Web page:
We’ve handled surveying jobs ranging from property line surveys, to large subdivision plats. And to us, each client is equally important. The land survey that you need is the one that’s important to you — and you can trust us to get the job done right. While each project is unique, we know and understand what each entails and we work hard to offer a sound and cost-effective solution — even if it means extensive digging behind the scenes. We pride ourselves on offering competitive prices, but rest assured, with Talarczyk Land Surveys you’ll always get the best value.
Our team of eight skilled professionals — from land surveyors, to survey technicians — are here to ensure the success of your project.
Certified Survey Maps
These are used as land division instruments for minor subdivisions. They’re typically required by county, township or municipal ordinances for land divisions that are not a major subdivision. While major subdivision plats can include hundreds of individual lots, we like to think of a Certified Survey Map as a miniature version that can go on legal size paper. With Certified Survey Maps we can create lots, which once approved and recorded with the County Register of Deeds, are considered perpetual — and can’t be taken away. Property zoning issues may need to be considered and addressed as part of this land division process.
Also known as a boundary survey, the technical term for the map is “Plat of Survey.” Basically, we perform a property survey when you need to know exactly where your property line or boundaries are. You may need this if you’re making improvements on your property or when you’re selling it. We start with extensive research of written records before setting foot in the field. And once there, we perform an exhaustive search of the land for physical evidence. Finally, all the data is analyzed with computer software before a final determination is made —and the property corners are marked.
Topographical surveys are used to identify and map the contours of the ground and existing features on the land. That could include everything from buildings and streets to manholes, overhead utility lines, street lights and electric boxes. We can also locate and show woods’ edges and even individual trees on topographical surveys. They’re meant to serve as a base map for the design of improvements such as a building, road or driveway — or for an analysis of drainage. These maps might include boundaries or easements. We then provide the level of detail required by the individual client — typically an architect or engineer.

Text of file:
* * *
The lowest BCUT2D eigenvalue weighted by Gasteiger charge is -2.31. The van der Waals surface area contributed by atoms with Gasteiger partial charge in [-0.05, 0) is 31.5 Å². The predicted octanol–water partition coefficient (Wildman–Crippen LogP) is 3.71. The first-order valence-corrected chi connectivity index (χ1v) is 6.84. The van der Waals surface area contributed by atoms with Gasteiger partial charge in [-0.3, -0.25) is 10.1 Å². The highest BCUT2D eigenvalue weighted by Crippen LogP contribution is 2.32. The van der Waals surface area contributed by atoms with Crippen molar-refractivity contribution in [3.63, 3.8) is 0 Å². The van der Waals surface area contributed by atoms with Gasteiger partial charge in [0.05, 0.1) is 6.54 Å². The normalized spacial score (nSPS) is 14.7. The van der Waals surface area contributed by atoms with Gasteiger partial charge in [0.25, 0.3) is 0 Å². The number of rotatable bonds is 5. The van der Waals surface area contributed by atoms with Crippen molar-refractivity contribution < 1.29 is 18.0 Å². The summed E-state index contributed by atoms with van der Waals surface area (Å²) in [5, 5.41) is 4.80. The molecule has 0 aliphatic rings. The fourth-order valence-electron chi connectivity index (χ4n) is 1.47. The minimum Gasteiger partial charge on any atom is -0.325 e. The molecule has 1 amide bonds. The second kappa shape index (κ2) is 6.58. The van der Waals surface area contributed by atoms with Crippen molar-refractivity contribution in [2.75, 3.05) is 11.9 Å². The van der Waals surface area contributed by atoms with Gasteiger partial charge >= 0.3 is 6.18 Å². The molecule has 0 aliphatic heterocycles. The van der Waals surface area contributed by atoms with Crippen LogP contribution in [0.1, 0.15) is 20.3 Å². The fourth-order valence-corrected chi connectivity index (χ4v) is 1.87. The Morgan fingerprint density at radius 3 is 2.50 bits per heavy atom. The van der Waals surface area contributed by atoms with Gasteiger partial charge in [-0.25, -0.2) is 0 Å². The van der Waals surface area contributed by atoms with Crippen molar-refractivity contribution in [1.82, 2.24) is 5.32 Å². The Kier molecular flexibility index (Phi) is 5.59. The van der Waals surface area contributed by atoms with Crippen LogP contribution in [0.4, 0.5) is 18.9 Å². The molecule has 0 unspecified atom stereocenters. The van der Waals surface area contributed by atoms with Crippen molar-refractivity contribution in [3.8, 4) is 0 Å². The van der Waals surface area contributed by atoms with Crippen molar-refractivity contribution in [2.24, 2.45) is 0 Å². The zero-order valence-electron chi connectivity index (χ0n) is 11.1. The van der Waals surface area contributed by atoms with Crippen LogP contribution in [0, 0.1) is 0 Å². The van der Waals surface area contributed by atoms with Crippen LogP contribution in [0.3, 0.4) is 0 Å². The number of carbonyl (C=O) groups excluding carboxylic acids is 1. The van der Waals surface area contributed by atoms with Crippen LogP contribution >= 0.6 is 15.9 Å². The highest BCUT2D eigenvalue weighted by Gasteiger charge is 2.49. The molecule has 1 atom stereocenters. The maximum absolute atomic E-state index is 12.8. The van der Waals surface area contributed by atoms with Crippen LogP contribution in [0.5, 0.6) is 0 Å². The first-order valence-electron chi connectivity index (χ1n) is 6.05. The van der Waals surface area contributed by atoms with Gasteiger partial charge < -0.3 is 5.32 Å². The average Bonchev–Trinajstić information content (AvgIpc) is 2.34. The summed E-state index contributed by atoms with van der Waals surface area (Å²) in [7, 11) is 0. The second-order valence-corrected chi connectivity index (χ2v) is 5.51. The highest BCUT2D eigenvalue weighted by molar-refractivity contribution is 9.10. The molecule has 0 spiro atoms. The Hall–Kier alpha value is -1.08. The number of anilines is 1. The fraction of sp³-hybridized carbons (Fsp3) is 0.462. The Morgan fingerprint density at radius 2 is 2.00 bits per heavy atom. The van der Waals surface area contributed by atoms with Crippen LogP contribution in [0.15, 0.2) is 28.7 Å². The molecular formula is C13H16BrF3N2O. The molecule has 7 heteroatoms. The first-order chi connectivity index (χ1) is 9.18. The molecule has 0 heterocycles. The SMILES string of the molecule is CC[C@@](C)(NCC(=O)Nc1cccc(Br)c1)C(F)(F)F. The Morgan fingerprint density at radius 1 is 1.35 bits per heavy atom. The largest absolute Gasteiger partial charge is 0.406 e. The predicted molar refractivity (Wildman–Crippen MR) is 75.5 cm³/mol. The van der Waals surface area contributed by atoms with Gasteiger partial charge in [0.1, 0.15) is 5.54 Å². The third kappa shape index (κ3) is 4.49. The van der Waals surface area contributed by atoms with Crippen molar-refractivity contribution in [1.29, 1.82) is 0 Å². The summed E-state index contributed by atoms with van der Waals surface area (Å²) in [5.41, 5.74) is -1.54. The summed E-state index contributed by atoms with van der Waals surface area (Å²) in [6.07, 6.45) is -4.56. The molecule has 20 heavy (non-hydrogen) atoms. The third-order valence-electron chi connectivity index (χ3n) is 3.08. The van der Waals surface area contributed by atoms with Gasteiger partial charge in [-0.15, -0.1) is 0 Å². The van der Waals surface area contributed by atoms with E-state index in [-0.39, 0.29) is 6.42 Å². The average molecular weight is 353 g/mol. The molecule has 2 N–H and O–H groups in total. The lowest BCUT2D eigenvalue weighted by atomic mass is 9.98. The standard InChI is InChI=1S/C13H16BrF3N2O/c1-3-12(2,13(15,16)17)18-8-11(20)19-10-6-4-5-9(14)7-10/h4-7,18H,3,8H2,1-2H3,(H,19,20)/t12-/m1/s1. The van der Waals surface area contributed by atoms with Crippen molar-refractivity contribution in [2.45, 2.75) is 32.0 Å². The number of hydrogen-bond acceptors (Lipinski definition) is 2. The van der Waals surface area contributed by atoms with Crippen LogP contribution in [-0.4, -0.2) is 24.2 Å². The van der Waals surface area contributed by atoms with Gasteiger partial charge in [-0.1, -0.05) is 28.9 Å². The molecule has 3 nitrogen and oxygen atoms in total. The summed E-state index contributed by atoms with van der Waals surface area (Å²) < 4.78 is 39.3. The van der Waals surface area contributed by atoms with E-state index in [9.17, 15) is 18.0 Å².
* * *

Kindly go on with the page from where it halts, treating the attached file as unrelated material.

ALTA/NSPS Land Title Surveys
A land title survey is typically used in commercial transactions in order to remove the standard survey exception in title insurance policies. Most people are surprised to learn that a deed is not proof of ownership of real property, but simply evidence that you might own it. So before lending money for a purchase or development, banks or other financial institutions require title insurance, ensuring that their investment will be protected. And that includes removal of that broad standard survey exception clause and replacing it with specific issues that may come to light as a result of the land title survey. Essentially, it’s a boundary survey that includes many additional requirements beyond the scope of a simple property line survey — in order to identify potential problems that may need to be resolved.
Subdivision plats are typically required by state statute or local ordinance and are associated with major developments or subdivisions. One plat, for instance, can create hundreds of lots. These are usually multidisciplinary projects (ultimately reviewed by the state) which include both engineering and surveying components. Although other professionals are involved in the overall development, the subdivision plats can only be created by surveyors.
Floodplain surveys are important for homeowners that currently own (or are about to buy) property that has been determined to be in a special Floodplain Hazard Area (SFHA) known as the 100-year floodplain. This is an area of land that has an approximate 1 percent probability of a flood occurring on it in any given year. And that results in homeowners being required to purchase (very expensive) flood insurance. The Federal Emergency Management Agency (FEMA), however, provides homeowners with the option to challenge that determination. And that’s where floodplain surveys come in. We work directly with FEMA to perform property-specific elevation information on an individual property.